The clusters exploited in our survey are all well-studied, massive systems, which exhibit strongly-lensed (i.e. high-amplification) images of background galaxies (most with measured spectroscopic redshifts) that are employed to accurately model the mass distribution within the cluster (see Kneib et al. 1996; Smith et al. 2001). These models can then be used to ‘correct’ the submm observations to derive the true fluxes of sources identified in our SCUBA maps (Blain et al. 1999a; Section 3). The clusters and field centres for our observations are listed in Table 1.
The submm maps of the seven clusters used in our analysis were obtained from SCUBA observations on the nights of 1997 July 02–05, 1997 August 09–14 and 21–22, 1997 September 22, 1997 December 19, 1998 January 26, 29 and 31, 1998 February 01, 1998 March 12–13 and 1998 April 03. The typical integration time was 25–35 ks and the maps have effective noise levels of ∼1.7 mJy rms at 850 μm (Table 1).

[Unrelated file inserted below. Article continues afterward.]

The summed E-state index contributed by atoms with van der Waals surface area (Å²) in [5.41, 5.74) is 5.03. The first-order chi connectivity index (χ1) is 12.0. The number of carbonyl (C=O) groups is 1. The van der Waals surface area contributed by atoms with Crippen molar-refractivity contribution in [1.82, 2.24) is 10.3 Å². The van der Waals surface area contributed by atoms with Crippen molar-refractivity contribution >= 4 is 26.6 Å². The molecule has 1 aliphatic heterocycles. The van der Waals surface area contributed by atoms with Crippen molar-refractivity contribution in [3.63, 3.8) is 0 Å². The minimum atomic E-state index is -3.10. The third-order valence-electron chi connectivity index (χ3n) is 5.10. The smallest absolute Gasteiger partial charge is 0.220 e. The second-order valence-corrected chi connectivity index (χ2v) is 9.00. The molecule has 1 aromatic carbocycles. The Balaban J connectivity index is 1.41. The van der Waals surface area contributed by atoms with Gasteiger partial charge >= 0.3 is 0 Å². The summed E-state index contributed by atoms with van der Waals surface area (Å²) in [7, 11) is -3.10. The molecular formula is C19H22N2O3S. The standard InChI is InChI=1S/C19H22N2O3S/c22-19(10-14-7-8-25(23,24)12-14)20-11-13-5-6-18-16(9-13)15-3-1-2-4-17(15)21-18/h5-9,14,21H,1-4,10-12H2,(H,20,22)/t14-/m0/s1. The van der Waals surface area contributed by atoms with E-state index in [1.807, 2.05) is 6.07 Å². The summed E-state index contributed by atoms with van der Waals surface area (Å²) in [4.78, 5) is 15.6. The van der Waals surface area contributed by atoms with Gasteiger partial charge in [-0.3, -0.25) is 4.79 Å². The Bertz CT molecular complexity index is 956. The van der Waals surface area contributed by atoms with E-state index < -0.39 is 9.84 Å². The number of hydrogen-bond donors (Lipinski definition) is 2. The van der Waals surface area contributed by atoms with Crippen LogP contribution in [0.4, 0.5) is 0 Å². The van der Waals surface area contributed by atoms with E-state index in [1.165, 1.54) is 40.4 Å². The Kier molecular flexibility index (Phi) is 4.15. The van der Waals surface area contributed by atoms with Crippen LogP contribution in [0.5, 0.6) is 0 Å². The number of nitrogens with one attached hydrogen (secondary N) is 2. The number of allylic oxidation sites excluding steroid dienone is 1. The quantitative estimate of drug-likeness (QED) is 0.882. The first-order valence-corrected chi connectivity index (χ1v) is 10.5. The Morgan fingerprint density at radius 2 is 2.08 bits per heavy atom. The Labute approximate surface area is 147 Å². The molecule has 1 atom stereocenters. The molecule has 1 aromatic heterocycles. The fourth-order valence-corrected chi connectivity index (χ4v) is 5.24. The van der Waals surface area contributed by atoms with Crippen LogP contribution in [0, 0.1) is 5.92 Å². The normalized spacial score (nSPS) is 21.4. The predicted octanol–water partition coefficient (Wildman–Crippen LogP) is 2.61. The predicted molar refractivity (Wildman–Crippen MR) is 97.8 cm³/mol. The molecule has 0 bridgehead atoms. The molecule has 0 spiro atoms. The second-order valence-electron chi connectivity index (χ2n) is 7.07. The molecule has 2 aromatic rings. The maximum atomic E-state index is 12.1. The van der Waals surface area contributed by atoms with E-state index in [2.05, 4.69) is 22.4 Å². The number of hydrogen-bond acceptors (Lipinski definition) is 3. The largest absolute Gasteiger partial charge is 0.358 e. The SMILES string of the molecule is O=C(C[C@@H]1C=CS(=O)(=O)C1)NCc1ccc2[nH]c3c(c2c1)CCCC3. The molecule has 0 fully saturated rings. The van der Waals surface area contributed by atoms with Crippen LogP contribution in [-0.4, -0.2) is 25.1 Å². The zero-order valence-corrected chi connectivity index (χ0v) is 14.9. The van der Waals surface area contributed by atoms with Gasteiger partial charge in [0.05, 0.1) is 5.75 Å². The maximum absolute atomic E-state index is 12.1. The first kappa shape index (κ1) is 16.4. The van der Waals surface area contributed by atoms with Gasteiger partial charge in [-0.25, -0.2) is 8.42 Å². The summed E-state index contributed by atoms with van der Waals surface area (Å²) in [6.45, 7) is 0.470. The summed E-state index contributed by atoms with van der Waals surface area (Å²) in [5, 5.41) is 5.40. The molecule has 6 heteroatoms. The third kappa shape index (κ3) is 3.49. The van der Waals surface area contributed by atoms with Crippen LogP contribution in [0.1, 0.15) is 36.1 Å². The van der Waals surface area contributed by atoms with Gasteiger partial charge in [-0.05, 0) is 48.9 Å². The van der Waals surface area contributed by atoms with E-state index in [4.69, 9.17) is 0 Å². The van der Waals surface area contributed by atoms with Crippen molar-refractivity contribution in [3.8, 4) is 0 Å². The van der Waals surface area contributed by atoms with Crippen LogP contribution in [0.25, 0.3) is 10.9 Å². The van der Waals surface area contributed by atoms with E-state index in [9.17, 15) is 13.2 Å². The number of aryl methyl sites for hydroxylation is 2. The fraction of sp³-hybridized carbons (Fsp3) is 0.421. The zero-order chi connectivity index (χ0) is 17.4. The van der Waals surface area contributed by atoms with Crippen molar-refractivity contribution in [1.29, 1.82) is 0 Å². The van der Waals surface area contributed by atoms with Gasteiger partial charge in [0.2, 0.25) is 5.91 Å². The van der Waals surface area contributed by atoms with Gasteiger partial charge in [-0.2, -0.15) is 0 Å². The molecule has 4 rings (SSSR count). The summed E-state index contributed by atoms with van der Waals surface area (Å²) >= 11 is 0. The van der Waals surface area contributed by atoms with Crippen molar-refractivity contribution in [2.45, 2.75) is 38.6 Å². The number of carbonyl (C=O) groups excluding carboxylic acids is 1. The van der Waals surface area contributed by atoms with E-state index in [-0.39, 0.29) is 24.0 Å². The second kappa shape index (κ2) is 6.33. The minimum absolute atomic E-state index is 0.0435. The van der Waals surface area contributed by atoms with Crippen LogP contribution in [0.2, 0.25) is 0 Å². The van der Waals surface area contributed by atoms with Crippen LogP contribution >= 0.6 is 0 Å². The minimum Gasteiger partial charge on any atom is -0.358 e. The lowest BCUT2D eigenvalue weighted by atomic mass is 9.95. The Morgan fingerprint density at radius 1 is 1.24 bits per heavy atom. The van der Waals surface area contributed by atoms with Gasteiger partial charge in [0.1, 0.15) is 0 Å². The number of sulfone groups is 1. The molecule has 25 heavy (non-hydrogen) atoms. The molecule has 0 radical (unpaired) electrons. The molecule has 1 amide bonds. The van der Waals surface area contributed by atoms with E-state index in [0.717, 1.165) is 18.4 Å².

The observations employed a 64-point jiggle pattern, fully sampling both arrays over a period of 128 s. The pattern was subdivided into nod cycles so that the target position was be switched between the signal and reference positions (separated by 60 arcsec in azimuth) in a repeating signal–reference–reference–signal scheme, with 16 1-s jiggles in each position. As well as tracing out the jiggle pattern, the secondary was chopped at ≃7 Hz, also by 60 arcsec in azimuth.
A side effect of this complex procedure is the creation of two negative images of any source in the field, each −1/2× the intensity of the source and separated from the source in azimuth by 60 arcsec. As SCUBA has no image rotator, the positions of these negative sources migrate slowly around the source during each integration. Azimuthal chopping has advantages; sky removal is optimized and the field rotation means that additional real sources are less likely to be consistently nullified, however it carries a penalty: unlike nodding and chopping in R.A./Dec. coordinates (the mode now used as standard; see Ivison et al. 2000b), information contained in the negative images of each source is difficult to recover. Moreover, the noise levels we quote inevitably include a contribution from the negative images of real, bright sources as well as from faint sources below our detection threshold (i.e. conventional confusion noise).